Boanérges: Boanerges, an epithet applied to the two sons of ZebedeeOriginal Word: ΒοανεργέςPart of Speech:
Proper Noun, IndeclinableTransliteration:
Boanerges, sons of thunder.
993 Boanergés – an Aramaic term transliterated from two Semitic roots: bēn ("sons") and regesh ("of thunder, tumult"; see Strong's OT #1123, 7285). 993 /Boanergés ("sons of thunder") is only used in Mk 3:17. We don't know why Jesus named these brothers (James, John), "sons of tumult," but their passion and boldness in the past no doubt aptly fit their future calling!
He surnamed them Boanerges – M. Vincent, "The reason of its bestowal we do not know. It seems to have been intended as a title of honor, though not perpetuated like the surname Peter (this being the only instance of its occurrence). . . . It is justified by the impetuosity and zeal which characterized both the brothers, which prompted them to suggest the calling of fire from heaven to consume the inhospitable Samaritan village (Lk 9:54); which marked James as the victim of an early martyrdom (Ac 12:2); and which sounds in the thunders of John's Apocalypse" (WS, 98).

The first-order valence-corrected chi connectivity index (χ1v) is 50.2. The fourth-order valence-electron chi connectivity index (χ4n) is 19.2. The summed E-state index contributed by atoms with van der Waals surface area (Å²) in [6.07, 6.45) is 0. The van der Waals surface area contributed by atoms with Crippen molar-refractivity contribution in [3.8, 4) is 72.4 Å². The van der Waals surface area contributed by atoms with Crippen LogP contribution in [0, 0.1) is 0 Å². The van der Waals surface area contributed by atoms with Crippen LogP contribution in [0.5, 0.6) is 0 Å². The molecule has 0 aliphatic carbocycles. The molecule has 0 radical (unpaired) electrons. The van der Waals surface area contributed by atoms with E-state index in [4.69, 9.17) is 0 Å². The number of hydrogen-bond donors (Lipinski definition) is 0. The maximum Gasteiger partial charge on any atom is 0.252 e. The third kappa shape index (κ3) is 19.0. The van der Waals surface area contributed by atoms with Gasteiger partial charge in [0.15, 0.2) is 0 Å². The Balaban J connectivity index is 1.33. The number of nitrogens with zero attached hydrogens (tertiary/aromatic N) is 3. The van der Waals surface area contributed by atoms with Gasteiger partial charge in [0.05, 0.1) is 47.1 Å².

["Boanerges" is an Aramaic term, interpreted by Mark (for his non-Jewish audience who were probably Romans). There are some 16 Aramaic and Latin terms in Mark's Gospel (see 2:4, 3:17, 5:9, 5:41, 7:4, 7:11, 7:34, 8, 9, 11;, 12:42, 14:36, 15, 15:34, 15:39, 44).]
NAS Exhaustive ConcordanceWord Origin
of Aramaic origin ben
Boanerges, an epithet applied to the two sons of ZebedeeNASB Translation